Kylie Robertson in regional Victoria is one of these women. Over a period of many years, she experienced seven miscarriages and stillbirths. She says women need time to grieve, and bereavement leave “validates their experience”.
“As a society we don’t talk very much about pregnancy loss or stillbirth or miscarriage or if we do, it’s very uncomfortable. People don’t know what to say,” she told SBS News.
“Having that recognition of ‘you need some time and what’s happened to you is something grief-worthy’ is so validating for parents who are going through a really tough time.”
Arabella Gibson, CEO of the Gidget Foundation, which supports the emotional wellbeing of expectant and new parents, is familiar with women like Kylie and says bereavement leave would allow parents necessary time to grieve.
“The loss of a baby to miscarriage or stillbirth is absolutely tragic – we need to allow parents an opportunity to grieve and work through their feelings," she said. "It’s cultural change that is desperately needed in our community, and like on so many other issues, it’s great to see New Zealand leading the way."
Professor Meredith Temple-Smith, Deputy Head of the Department of General Practice at Melbourne Medical School, says research shows parents can suffer post-traumatic stress as time goes on if they don't deal with their grief at the time of their miscarriage.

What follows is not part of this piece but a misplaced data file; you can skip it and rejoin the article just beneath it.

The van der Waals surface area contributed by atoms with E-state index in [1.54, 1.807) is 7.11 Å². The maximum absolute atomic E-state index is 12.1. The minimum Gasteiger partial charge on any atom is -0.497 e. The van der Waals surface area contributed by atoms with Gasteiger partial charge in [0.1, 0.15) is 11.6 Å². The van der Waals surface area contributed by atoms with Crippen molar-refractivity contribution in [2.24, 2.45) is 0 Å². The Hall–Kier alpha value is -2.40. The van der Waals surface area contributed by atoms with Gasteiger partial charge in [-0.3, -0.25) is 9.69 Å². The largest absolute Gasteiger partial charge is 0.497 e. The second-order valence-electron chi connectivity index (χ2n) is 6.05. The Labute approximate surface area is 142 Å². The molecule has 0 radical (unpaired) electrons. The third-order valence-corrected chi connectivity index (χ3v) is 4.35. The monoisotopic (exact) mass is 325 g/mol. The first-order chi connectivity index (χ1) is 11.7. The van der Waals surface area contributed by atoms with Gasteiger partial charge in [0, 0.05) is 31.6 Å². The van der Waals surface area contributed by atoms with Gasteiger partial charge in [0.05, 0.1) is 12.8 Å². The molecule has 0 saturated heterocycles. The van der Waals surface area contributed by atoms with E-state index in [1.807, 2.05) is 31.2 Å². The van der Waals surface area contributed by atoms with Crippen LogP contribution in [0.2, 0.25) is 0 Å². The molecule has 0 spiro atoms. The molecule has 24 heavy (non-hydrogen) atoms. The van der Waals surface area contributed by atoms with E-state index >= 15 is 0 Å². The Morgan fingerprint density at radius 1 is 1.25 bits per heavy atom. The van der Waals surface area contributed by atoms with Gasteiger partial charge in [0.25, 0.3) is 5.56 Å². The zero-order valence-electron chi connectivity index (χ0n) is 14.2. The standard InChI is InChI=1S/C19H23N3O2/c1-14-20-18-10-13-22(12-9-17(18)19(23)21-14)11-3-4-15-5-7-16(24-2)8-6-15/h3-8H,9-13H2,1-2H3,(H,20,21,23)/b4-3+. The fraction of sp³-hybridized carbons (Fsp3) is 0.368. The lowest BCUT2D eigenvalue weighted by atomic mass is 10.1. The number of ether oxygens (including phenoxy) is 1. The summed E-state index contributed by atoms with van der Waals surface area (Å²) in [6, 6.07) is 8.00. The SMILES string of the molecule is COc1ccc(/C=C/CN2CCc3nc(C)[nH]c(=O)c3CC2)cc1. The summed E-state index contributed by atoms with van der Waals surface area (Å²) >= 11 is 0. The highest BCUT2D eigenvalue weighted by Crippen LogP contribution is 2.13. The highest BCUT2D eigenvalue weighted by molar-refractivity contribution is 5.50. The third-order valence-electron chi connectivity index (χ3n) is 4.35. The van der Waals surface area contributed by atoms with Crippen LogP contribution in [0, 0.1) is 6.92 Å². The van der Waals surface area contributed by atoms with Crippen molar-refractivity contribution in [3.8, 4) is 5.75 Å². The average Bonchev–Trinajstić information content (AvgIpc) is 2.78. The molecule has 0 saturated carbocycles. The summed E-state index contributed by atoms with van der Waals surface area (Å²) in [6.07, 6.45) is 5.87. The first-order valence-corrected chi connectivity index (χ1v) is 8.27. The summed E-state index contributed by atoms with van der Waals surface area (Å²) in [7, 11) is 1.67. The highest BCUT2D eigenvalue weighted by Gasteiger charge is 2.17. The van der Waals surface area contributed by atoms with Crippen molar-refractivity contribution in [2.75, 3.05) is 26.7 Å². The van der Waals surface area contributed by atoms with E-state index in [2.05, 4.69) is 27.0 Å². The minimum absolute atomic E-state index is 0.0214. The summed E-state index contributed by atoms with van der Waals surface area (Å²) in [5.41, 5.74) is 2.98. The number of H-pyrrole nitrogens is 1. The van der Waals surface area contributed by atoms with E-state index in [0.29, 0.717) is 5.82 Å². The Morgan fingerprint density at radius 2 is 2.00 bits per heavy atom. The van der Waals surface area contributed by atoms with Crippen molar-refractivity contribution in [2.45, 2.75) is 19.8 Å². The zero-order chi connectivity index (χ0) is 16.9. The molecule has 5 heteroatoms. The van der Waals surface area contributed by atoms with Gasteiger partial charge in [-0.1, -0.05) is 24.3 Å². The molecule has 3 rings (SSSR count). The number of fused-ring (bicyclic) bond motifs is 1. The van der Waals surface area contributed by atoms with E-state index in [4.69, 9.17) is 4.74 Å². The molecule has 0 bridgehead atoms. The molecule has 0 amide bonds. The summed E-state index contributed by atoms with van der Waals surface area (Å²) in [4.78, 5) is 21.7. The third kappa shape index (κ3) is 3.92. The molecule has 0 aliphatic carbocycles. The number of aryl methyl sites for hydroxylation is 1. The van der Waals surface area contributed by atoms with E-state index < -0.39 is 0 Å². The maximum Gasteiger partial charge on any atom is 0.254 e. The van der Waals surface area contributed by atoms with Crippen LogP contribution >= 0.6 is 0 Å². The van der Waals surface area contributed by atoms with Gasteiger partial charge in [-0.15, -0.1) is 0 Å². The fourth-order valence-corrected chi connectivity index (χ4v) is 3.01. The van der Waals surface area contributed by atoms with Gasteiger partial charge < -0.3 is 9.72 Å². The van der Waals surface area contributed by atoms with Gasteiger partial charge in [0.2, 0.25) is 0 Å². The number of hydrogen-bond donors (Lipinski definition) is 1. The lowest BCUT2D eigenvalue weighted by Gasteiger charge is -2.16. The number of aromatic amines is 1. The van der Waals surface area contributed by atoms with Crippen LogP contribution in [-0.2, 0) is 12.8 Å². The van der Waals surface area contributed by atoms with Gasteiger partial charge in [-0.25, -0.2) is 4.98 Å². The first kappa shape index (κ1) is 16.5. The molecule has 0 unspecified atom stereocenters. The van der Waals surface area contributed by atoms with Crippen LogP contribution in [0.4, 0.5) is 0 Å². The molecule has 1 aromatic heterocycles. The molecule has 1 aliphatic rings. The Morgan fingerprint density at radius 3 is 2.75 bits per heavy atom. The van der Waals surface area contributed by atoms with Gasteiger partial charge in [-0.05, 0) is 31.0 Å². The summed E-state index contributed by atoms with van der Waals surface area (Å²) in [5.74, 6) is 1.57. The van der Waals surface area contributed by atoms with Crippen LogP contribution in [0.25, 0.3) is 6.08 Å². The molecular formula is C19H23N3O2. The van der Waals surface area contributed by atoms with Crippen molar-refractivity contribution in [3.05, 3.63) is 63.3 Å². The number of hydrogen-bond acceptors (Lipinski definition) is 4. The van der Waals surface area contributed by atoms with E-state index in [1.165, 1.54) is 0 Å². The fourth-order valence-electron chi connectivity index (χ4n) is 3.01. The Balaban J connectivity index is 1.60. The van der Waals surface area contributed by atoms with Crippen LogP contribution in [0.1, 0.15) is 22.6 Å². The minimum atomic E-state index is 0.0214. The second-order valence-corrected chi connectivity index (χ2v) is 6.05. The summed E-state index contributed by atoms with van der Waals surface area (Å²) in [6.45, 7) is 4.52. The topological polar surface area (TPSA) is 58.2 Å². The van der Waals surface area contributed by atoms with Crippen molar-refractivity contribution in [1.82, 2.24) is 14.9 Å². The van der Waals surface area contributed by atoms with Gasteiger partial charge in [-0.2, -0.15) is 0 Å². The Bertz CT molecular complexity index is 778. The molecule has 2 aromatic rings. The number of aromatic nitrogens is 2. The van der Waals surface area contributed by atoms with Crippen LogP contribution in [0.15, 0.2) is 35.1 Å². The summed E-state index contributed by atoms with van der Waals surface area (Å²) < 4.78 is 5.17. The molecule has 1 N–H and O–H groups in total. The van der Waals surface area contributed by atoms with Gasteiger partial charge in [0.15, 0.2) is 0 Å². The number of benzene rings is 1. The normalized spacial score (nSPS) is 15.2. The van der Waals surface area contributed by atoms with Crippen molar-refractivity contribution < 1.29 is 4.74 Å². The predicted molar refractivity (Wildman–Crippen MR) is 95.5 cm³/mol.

“It’s a very traumatic time and I feel there are a lot of people who don’t have time to grieve properly, they just try to put it behind them and ignore the fact that it was a potential child. And in this way it builds up stress and tension,” she told SBS News.
“Having some leave from work would allow that to happen.”
Prof Temple-Smith says bereavement leave post-miscarriage should also be extended to partners, as is now the case in New Zealand. She says people often underestimate the impact of miscarriage on partners, who feel they have to be the stoic one.
“They need to help their partner manage the physical aspect of it and support them psychologically but they don't deal with their own grief and this is something that hangs around for a really long time."
Reducing the stigma around miscarriage